Record editorial: More revisions to medical marijuana law may be coming. This time, that’s a good thing.
More changes may be coming to the state’s medical marijuana law. And unlike the last round of alterations legislators made to the plan voters approved in November, Utahns should support these tweaks.
One of the most important potential changes deals with how the product will be distributed to patients. Under the so-called compromise bill lawmakers passed last winter as a revision to Proposition 2, the state’s 13 local health departments are tasked with serving as dispensaries as a way to ensure patients throughout the state have access to medical cannabis.
Among those not entirely satisfied with that solution, however, are the health departments themselves. That includes the Summit County Health Department, whose director, Rich Bullough, has expressed worry that dispensing marijuana could put the department’s federal funding — which accounts for about half of its $6 million annual budget — at risk because cannabis remains a Schedule I substance. In the eyes of the federal government, the department would be an illegal drug dealer. There have also been questions about the security implications of storing and distributing cannabis.
Other counties have been even more vocal about their concerns. The Davis County attorney, for instance, went so far as advising the health department there to flatly refuse to distribute marijuana, out of fear of both the possibility of losing funding and that employees could face federal drug charges.
The concerns are valid, and lawmakers apparently did not give them enough weight as they were revising the voter-approved Proposition 2, which wisely put the responsibility — and risk of federal repercussions — of supplying cannabis solely on private dispensaries.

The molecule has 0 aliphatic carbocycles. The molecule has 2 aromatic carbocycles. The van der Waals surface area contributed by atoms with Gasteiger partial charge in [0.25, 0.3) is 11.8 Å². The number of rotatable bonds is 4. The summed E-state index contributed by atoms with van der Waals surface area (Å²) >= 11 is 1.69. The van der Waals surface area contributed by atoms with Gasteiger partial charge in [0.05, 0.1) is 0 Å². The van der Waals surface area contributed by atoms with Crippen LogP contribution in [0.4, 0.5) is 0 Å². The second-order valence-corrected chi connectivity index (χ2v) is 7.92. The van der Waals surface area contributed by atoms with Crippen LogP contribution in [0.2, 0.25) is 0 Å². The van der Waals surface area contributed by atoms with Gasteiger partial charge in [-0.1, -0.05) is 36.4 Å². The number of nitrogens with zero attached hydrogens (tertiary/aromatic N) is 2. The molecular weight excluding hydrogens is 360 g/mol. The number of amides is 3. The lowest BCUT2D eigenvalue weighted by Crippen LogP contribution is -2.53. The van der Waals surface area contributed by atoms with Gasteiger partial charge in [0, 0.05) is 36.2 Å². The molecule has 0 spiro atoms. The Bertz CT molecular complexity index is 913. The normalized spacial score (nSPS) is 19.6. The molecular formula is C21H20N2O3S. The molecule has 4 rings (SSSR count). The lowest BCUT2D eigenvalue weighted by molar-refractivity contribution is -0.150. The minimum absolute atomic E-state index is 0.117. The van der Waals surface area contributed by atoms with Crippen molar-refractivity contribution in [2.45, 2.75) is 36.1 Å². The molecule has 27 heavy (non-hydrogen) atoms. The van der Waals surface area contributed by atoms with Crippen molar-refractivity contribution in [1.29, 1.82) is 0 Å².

Lawmakers appear willing to remedy that mistake, however. According to a memo sent to legislators in August, removing the health departments from the equation is among a handful of significant changes to Utah’s medical marijuana law that may be considered at a special session in the coming weeks.
Under the proposed change, the number of private pharmacies statewide allowed to distribute the drug would be increased from seven to 12. Though medical marijuana advocates rightly argue even more pharmacies are needed to serve the entire state, the move would both alleviate the concerns of local health departments and bring the law closer to what voters supported at the polls.
Even with the alterations, the Legislature’s version of legalized medical marijuana would not be perfect. And the fact remains lawmakers were wrong in the first place to tinker with legislation that won broad support at the polls.
But the change would be a step in the right direction. Hopefully, lawmakers will take it as soon as possible.
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